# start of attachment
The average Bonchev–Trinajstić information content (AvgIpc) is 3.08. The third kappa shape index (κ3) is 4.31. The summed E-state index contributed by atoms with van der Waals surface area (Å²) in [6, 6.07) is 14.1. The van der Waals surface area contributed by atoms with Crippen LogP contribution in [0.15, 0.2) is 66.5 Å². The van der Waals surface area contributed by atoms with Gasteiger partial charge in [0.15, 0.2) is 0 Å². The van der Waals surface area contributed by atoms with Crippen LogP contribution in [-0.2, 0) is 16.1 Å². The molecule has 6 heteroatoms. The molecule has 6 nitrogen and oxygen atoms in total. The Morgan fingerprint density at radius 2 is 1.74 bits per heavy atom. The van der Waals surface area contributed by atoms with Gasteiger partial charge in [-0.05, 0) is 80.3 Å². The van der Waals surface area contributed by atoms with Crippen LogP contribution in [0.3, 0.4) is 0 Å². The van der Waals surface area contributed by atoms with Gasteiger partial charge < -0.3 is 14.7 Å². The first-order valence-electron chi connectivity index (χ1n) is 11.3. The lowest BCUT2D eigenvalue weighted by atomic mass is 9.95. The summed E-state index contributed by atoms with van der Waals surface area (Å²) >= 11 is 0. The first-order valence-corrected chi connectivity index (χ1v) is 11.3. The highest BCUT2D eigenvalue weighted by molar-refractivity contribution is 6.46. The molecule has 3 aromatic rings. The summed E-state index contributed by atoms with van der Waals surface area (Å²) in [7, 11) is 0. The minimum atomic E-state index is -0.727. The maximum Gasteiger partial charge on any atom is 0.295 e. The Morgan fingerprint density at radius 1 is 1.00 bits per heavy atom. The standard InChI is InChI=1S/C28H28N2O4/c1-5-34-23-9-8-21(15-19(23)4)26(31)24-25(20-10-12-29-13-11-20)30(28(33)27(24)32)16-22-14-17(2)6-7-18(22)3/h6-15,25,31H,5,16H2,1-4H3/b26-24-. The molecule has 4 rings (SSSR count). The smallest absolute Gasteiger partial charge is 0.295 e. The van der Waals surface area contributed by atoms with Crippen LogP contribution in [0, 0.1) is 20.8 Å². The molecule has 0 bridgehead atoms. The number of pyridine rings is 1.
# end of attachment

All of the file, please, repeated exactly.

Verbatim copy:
The average Bonchev–Trinajstić information content (AvgIpc) is 3.08. The third kappa shape index (κ3) is 4.31. The summed E-state index contributed by atoms with van der Waals surface area (Å²) in [6, 6.07) is 14.1. The van der Waals surface area contributed by atoms with Crippen LogP contribution in [0.15, 0.2) is 66.5 Å². The van der Waals surface area contributed by atoms with Gasteiger partial charge in [0.15, 0.2) is 0 Å². The van der Waals surface area contributed by atoms with Crippen LogP contribution in [-0.2, 0) is 16.1 Å². The molecule has 6 heteroatoms. The molecule has 6 nitrogen and oxygen atoms in total. The Morgan fingerprint density at radius 2 is 1.74 bits per heavy atom. The van der Waals surface area contributed by atoms with Gasteiger partial charge in [-0.05, 0) is 80.3 Å². The van der Waals surface area contributed by atoms with Crippen LogP contribution in [0.3, 0.4) is 0 Å². The van der Waals surface area contributed by atoms with Gasteiger partial charge < -0.3 is 14.7 Å². The first-order valence-electron chi connectivity index (χ1n) is 11.3. The lowest BCUT2D eigenvalue weighted by atomic mass is 9.95. The summed E-state index contributed by atoms with van der Waals surface area (Å²) >= 11 is 0. The first-order valence-corrected chi connectivity index (χ1v) is 11.3. The highest BCUT2D eigenvalue weighted by molar-refractivity contribution is 6.46. The molecule has 3 aromatic rings. The summed E-state index contributed by atoms with van der Waals surface area (Å²) in [7, 11) is 0. The minimum atomic E-state index is -0.727. The maximum Gasteiger partial charge on any atom is 0.295 e. The Morgan fingerprint density at radius 1 is 1.00 bits per heavy atom. The standard InChI is InChI=1S/C28H28N2O4/c1-5-34-23-9-8-21(15-19(23)4)26(31)24-25(20-10-12-29-13-11-20)30(28(33)27(24)32)16-22-14-17(2)6-7-18(22)3/h6-15,25,31H,5,16H2,1-4H3/b26-24-. The molecule has 4 rings (SSSR count). The smallest absolute Gasteiger partial charge is 0.295 e. The van der Waals surface area contributed by atoms with Crippen LogP contribution in [0, 0.1) is 20.8 Å². The molecule has 0 bridgehead atoms. The number of pyridine rings is 1.